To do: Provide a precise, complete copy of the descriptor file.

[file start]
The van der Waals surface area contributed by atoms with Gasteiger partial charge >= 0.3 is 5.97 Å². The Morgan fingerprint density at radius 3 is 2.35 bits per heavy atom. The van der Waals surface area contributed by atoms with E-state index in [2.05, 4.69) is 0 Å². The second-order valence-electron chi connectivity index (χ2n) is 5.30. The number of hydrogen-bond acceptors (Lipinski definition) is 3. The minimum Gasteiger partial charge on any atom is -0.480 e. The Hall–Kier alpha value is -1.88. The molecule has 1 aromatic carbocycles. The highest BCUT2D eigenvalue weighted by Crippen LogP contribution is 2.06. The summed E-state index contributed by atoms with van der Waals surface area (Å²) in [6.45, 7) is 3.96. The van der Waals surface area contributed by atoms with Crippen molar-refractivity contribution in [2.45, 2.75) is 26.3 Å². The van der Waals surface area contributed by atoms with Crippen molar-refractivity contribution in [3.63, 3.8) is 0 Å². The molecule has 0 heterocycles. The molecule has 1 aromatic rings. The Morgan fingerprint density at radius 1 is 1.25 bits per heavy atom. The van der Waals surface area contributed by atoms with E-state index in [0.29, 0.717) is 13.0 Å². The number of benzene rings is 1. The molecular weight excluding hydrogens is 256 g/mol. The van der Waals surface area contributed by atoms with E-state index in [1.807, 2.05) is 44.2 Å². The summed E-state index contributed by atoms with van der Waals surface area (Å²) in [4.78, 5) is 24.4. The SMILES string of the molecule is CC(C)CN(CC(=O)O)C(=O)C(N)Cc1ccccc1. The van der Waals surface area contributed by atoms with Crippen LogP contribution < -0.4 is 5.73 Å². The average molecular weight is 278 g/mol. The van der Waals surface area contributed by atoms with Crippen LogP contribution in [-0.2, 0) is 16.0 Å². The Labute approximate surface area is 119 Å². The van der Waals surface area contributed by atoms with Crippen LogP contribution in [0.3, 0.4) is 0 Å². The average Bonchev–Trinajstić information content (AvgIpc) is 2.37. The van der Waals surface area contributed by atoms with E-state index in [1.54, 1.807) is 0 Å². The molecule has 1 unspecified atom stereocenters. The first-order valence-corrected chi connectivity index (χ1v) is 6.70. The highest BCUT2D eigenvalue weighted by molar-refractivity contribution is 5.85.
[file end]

The van der Waals surface area contributed by atoms with Gasteiger partial charge >= 0.3 is 5.97 Å². The Morgan fingerprint density at radius 3 is 2.35 bits per heavy atom. The van der Waals surface area contributed by atoms with E-state index in [2.05, 4.69) is 0 Å². The second-order valence-electron chi connectivity index (χ2n) is 5.30. The number of hydrogen-bond acceptors (Lipinski definition) is 3. The minimum Gasteiger partial charge on any atom is -0.480 e. The Hall–Kier alpha value is -1.88. The molecule has 1 aromatic carbocycles. The highest BCUT2D eigenvalue weighted by Crippen LogP contribution is 2.06. The summed E-state index contributed by atoms with van der Waals surface area (Å²) in [6.45, 7) is 3.96. The van der Waals surface area contributed by atoms with Crippen molar-refractivity contribution in [2.45, 2.75) is 26.3 Å². The van der Waals surface area contributed by atoms with Crippen molar-refractivity contribution in [3.63, 3.8) is 0 Å². The molecule has 0 heterocycles. The molecule has 1 aromatic rings. The Morgan fingerprint density at radius 1 is 1.25 bits per heavy atom. The van der Waals surface area contributed by atoms with E-state index in [0.29, 0.717) is 13.0 Å². The number of benzene rings is 1. The molecular weight excluding hydrogens is 256 g/mol. The van der Waals surface area contributed by atoms with E-state index in [1.807, 2.05) is 44.2 Å². The summed E-state index contributed by atoms with van der Waals surface area (Å²) in [4.78, 5) is 24.4. The SMILES string of the molecule is CC(C)CN(CC(=O)O)C(=O)C(N)Cc1ccccc1. The van der Waals surface area contributed by atoms with Crippen LogP contribution < -0.4 is 5.73 Å². The average molecular weight is 278 g/mol. The van der Waals surface area contributed by atoms with Crippen LogP contribution in [-0.2, 0) is 16.0 Å². The Labute approximate surface area is 119 Å². The van der Waals surface area contributed by atoms with Crippen LogP contribution in [0.3, 0.4) is 0 Å². The average Bonchev–Trinajstić information content (AvgIpc) is 2.37. The van der Waals surface area contributed by atoms with E-state index in [1.54, 1.807) is 0 Å². The molecule has 1 unspecified atom stereocenters. The first-order valence-corrected chi connectivity index (χ1v) is 6.70. The highest BCUT2D eigenvalue weighted by molar-refractivity contribution is 5.85.